Retail warehouses/foodstores9,8002,008,8111,821,973-186,838-9.3
Amusement arcades75026,15024,233-1,916-7.3
Shops within specialist properties1,98032,71631,320-1,396-4.3
Sales kiosks5,45068,25667,190-1,066-1.6
Betting offices4,12071,24772,1819341.3
Airport let outs340136,439139,5193,0802.3
Post offices2,16032,08733,4061,3194.1
Hairdressing/beauty salons23,350153,449163,0689,6196.3
Kiosks within specialist property6908,6109,2356257.3
Food takeaways5,00041,94045,1033,1637.5
Large food stores (750 – 2500 m2)2,950651,013705,50254,4898.4
Farm shops1,60014,94516,6051,66011.1
Convenience stores7,250257,547290,30632,75912.7
Pharmacies within health centre1,85050,64257.6887,04613.9

It’s time to act

Chris Horner, insolvency director with BusinessRescueExpert said: “The reduction in capital gains taxes (CGT) and cancellation of corporation tax cuts mean that directors and business owners will have some important decisions to make in the coming months especially if they’re planning to close their business and take advantage of the tax benefits from a members voluntary liquidation (MVL)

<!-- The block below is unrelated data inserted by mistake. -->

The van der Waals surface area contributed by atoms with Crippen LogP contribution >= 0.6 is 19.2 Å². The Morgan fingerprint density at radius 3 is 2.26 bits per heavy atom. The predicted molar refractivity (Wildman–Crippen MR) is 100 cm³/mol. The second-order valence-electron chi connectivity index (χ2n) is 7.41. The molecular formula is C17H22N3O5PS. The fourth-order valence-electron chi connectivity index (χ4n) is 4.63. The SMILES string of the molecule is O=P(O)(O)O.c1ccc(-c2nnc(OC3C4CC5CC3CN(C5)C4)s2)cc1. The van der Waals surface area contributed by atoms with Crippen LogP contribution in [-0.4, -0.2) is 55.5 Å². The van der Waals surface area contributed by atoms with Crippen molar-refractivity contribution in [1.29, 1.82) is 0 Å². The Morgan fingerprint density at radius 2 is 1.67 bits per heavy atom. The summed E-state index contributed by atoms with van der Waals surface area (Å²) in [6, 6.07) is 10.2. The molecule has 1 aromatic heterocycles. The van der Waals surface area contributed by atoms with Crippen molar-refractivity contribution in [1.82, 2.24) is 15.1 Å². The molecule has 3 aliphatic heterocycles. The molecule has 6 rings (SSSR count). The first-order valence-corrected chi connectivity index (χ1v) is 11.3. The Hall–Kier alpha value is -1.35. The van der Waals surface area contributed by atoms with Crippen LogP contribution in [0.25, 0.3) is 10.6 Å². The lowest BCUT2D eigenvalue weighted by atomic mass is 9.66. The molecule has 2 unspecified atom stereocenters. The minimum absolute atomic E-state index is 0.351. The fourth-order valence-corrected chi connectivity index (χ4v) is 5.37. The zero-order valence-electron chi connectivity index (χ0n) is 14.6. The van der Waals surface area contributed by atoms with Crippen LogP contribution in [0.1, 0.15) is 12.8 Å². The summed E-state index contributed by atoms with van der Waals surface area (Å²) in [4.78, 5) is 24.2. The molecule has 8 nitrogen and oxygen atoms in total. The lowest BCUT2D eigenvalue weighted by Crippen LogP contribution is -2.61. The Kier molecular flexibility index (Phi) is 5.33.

“With the general economic outlook looking negative to say the least, this might be the best time to consider an orderly closure and to move into the next phase of their working career before circumstances force them to make a decision at a less favourable moment.”

We offer a free conversation for any director who wants to explore their available options at a convenient time for them.  All they have to do is to get in touch and book their timeslot. 

Then they will understand all the options available to them and what they could achieve in the next few weeks and months by taking decisions as early as they can.